Local 15's claim--or any claim brought pursuant to the Illinois successor statute for that matter--provides a much stronger case for preemption than SR Industries or McNeil. The Illinois successor statute does not, of its own force, impose successorship status on the prospective buyer. Rather, successorship exists, if at all, only when the collective bargaining agreement contains a "successor clause." Thus, enforcement of the statute depends upon whether the parties have negotiated a collective bargaining agreement that contains a "successor clause." The right or obligation to impose successorship, as Local 15 concedes, is negotiable; it is created by, and subject to, the terms of the collective bargaining agreement. See, e.g., Livadas, 114 S. Ct. at 2078 (Although § 301 is not interpreted so broadly as "to preempt nonnegotiable rights conferred on individual employees as a matter of state law... it is the legal character of a claim, as 'independent' of rights under the collective bargaining agreement... that decides whether a state cause of action may go forward."). This obligation, which is not controlled or derived from the statute, can therefore be waived or altered by the parties. When "state-law rights and obligations... do not exist independently of private agreements, and that as a result can be waived or altered by agreement of private parties, are pre-empted by those agreements." Lueck, 471 U.S. at 213.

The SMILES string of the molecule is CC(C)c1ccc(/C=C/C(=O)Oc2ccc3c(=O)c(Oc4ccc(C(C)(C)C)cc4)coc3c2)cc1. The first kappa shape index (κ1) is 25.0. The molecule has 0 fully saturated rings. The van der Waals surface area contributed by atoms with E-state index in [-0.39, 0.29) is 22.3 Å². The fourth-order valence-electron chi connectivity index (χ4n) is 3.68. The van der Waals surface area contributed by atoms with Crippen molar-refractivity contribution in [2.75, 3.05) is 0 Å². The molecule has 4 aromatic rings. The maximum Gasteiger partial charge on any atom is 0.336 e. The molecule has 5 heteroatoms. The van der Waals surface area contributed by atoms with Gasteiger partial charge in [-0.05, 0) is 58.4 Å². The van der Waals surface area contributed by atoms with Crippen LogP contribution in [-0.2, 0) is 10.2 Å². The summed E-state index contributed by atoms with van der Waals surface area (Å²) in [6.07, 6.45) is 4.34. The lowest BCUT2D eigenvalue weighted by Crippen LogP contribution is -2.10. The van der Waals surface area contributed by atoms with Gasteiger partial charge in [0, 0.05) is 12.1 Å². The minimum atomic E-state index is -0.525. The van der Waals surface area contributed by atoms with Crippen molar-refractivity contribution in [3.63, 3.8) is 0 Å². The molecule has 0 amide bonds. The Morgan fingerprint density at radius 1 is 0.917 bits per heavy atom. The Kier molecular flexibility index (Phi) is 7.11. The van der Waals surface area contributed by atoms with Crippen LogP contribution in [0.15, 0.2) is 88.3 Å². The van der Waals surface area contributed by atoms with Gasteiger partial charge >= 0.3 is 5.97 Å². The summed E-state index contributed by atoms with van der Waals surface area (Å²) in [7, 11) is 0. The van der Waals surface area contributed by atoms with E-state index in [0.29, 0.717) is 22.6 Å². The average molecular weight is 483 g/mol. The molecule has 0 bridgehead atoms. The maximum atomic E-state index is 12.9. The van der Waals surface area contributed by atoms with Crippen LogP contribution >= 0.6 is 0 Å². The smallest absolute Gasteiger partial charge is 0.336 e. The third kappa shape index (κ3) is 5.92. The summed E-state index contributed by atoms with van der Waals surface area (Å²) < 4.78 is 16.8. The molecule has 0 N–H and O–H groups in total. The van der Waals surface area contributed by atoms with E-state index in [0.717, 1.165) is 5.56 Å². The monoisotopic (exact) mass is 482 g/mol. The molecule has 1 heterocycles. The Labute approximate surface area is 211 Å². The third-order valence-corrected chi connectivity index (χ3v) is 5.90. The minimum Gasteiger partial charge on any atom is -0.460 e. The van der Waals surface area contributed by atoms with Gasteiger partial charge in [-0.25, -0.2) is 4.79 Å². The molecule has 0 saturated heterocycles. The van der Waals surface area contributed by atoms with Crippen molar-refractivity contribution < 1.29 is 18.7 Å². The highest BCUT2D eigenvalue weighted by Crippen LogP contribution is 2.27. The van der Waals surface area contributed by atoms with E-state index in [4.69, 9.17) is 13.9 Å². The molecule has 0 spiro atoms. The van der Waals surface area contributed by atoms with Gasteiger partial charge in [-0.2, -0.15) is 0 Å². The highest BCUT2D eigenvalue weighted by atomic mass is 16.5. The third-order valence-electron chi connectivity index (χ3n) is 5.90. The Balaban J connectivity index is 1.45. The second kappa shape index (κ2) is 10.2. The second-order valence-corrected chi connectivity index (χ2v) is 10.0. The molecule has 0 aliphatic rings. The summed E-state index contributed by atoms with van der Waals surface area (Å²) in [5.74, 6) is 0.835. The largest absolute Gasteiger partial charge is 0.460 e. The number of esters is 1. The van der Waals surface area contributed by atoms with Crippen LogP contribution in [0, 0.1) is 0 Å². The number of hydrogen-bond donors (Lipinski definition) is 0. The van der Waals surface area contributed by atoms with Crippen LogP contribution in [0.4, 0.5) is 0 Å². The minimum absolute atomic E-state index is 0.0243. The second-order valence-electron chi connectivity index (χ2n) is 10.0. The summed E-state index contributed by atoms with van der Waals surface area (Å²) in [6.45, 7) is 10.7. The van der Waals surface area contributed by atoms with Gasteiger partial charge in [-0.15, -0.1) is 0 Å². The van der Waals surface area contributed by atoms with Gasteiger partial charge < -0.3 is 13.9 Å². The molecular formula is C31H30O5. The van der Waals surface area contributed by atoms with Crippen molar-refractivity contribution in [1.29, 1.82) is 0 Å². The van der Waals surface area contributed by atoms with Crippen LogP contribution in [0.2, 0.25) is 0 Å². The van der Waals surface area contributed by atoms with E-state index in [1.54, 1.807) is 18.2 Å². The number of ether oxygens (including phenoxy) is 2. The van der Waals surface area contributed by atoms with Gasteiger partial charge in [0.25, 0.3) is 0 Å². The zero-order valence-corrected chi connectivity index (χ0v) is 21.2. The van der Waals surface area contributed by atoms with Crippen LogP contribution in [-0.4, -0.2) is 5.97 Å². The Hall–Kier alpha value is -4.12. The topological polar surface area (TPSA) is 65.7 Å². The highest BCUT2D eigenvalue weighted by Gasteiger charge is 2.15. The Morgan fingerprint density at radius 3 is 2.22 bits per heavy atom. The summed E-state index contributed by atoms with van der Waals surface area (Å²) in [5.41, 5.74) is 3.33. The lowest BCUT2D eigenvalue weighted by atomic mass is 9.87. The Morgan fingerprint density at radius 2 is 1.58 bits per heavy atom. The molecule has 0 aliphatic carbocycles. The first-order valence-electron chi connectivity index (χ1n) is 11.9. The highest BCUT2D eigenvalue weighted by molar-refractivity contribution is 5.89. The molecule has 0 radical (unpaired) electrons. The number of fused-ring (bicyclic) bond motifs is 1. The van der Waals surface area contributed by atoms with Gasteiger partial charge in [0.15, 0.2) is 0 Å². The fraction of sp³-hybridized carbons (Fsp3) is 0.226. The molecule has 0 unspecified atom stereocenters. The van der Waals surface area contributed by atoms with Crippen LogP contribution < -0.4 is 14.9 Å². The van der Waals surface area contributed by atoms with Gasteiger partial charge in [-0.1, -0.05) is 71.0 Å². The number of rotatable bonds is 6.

In sum, the heart of the present complaint is a violation of the alleged "successor clause" in the collective bargaining agreement which Local 15 seeks to enforce. "The Supreme Court treats any attempt to interpret, enforce or question a collective bargaining agreement as necessarily based on national law--in this case, [§ 301 of the LMRA.]" Matter of Amoco Petroleum Additives Co., 964 F.2d 706, 709 (7th Cir. 1992). The only thing the Illinois statute at issue in this case requires is that the employer honor the collective bargaining agreement. To decide whether he has done so necessarily requires interpreting that agreement. Such a claim falls squarely within the category of cases in which "the pre-emption rule has been applied to assure that the purposes animating § 301 will be frustrated neither by state laws purporting to determine 'questions relating to what the parties to a labor agreement agreed, and what legal consequences were intended to flow from breaches of that agreement.'" Livadas, 114 S. Ct. at 2078 (quoting Lueck, 471 U.S. at 211).